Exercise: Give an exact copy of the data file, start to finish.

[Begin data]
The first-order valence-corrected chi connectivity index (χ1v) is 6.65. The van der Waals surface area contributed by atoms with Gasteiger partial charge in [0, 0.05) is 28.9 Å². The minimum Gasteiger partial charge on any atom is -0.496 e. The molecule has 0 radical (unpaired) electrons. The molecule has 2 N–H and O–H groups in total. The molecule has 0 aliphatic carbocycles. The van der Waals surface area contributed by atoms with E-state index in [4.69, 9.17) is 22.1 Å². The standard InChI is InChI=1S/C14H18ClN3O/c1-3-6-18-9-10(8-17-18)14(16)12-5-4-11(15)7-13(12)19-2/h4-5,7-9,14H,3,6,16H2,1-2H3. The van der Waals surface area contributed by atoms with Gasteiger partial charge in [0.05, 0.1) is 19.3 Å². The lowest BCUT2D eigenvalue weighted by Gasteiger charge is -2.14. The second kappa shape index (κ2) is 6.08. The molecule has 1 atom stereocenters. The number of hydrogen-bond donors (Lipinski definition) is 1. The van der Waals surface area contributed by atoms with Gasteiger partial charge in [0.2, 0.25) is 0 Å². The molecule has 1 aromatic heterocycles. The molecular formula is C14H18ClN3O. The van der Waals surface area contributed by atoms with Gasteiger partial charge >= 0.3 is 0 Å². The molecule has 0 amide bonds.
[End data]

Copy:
The first-order valence-corrected chi connectivity index (χ1v) is 6.65. The van der Waals surface area contributed by atoms with Gasteiger partial charge in [0, 0.05) is 28.9 Å². The minimum Gasteiger partial charge on any atom is -0.496 e. The molecule has 0 radical (unpaired) electrons. The molecule has 2 N–H and O–H groups in total. The molecule has 0 aliphatic carbocycles. The van der Waals surface area contributed by atoms with E-state index in [4.69, 9.17) is 22.1 Å². The standard InChI is InChI=1S/C14H18ClN3O/c1-3-6-18-9-10(8-17-18)14(16)12-5-4-11(15)7-13(12)19-2/h4-5,7-9,14H,3,6,16H2,1-2H3. The van der Waals surface area contributed by atoms with Gasteiger partial charge in [0.05, 0.1) is 19.3 Å². The lowest BCUT2D eigenvalue weighted by Gasteiger charge is -2.14. The second kappa shape index (κ2) is 6.08. The molecule has 1 atom stereocenters. The number of hydrogen-bond donors (Lipinski definition) is 1. The van der Waals surface area contributed by atoms with Gasteiger partial charge in [0.2, 0.25) is 0 Å². The molecule has 1 aromatic heterocycles. The molecular formula is C14H18ClN3O. The van der Waals surface area contributed by atoms with Gasteiger partial charge >= 0.3 is 0 Å². The molecule has 0 amide bonds.